Shadowmoor or Less

Okay, the rumor mills have opened! The floodgates have swung! The lines have been dropped! Let’s hit the ground running!
Oh, just a second here. Can someone at Wizards HQ please invest in a decent web hosting service? I mean, seriously, every spoiler season we get the same errors for twenty or more minutes after midnight while the server melts and has to be re-melted into place again. But I digress.

Shadowmoor has three new mechanics. We’ll cover the big one first. This was codenamed “Q” and will be used in shorthand to convey this action. What is this action? Untapping! Yes, untapping as cost. This is a subtle yet brilliant addition to the game. Suddenly every ability we’ve ever known to tap for an ability can now become a future card with Q instead and seem or play totally different than before. According to the Rumor Mill fiends, we’re only getting 11 cards with this mechanic in Shadowmoor, but it gets its own kick ass new symbol and should be incredibly interesting to play with.

Next we have Wither. Wither is fascinating because of its simple yet positively succinct reminder text: “This deals damage to creatures in the form of -1/-1 counters.” Simple, powerful, and incredibly synergistic. Turns out that Shadowmoor has quite the -1/-1 counter them, as I had previously aluded to in past episodes, and we’ve got some really exciting cards to show for it. Here’s one to take a look at:

Scarscale Ritual
As an additional cost to play Scarscale Ritual, put a -1/-1 counter on a creature you control.
Draw two cards.

Hellllooo new tournament staple! Man, will this guy be everywhere. In a world where we drool over three mana draw two card spells such as Thirst for Knowledge or Compulsive Research, for a scant two mana you can net two cards without having to lose two life like Night’s Whisper or sacrifice a permanent a la Perilous Research. The spiciest combo I’ve heard yet includes playing this while you have Quirion Dryad out with at least one counter.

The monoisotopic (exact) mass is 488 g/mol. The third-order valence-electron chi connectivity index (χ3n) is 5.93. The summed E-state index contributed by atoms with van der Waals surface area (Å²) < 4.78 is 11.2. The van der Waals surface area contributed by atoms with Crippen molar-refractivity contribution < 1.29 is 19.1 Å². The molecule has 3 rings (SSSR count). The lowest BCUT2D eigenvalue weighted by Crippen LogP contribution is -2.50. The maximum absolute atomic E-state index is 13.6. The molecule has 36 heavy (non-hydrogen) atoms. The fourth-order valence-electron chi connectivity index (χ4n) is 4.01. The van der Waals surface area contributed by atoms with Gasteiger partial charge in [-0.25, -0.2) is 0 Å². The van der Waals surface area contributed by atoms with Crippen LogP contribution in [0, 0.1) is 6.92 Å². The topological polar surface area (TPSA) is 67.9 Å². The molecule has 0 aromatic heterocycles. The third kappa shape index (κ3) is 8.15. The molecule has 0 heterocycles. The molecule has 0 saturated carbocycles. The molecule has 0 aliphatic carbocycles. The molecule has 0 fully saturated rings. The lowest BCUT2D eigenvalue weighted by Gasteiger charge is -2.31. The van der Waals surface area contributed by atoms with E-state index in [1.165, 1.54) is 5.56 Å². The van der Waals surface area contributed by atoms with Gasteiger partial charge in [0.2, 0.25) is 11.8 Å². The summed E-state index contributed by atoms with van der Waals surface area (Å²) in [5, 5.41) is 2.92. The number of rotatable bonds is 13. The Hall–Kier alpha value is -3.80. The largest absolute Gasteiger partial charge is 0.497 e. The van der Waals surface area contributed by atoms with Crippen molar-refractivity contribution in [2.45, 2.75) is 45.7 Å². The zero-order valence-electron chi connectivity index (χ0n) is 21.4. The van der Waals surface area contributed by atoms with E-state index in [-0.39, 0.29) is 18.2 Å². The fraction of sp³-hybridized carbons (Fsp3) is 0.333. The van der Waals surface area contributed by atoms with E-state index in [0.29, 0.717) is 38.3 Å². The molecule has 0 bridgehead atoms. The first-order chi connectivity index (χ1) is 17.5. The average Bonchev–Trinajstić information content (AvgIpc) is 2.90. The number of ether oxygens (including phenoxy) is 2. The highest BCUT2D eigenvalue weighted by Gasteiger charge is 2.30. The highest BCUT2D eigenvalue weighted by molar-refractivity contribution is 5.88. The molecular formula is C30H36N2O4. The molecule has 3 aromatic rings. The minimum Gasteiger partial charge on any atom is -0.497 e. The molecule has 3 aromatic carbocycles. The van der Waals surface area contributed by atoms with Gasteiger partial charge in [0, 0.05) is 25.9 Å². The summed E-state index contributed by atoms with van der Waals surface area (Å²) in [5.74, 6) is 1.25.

You see, they recently changed to the rules of the game to say that when a creature has both a +1/+1 counter and a -1/-1 counter on it at the same time, you remove both of those counters. As you can imagine, paying two mana to draw two cards in either Black or Blue is plenty playable, whether you get it for ‘free’ via Quirion Dryad or you simply sacrifice a Faerie token instead.

Before we move on from Wither, check out the first 2 colorless mana / colored mana hybrid card to be spoiled, what is currently being called Tower Over:

Tower Over*
2/G 2/G 2/G
(2/G may be paid with any combination of two mana or G. This card’s converted mana cost is 6.)
Until end of turn, target creature you control gets +4/+4 and gains Trample, Wither and “Whenever this creature attacks, target creature blocks this creature this combat if able.” (This deals damage to creatures in the form of -1/-1 counters)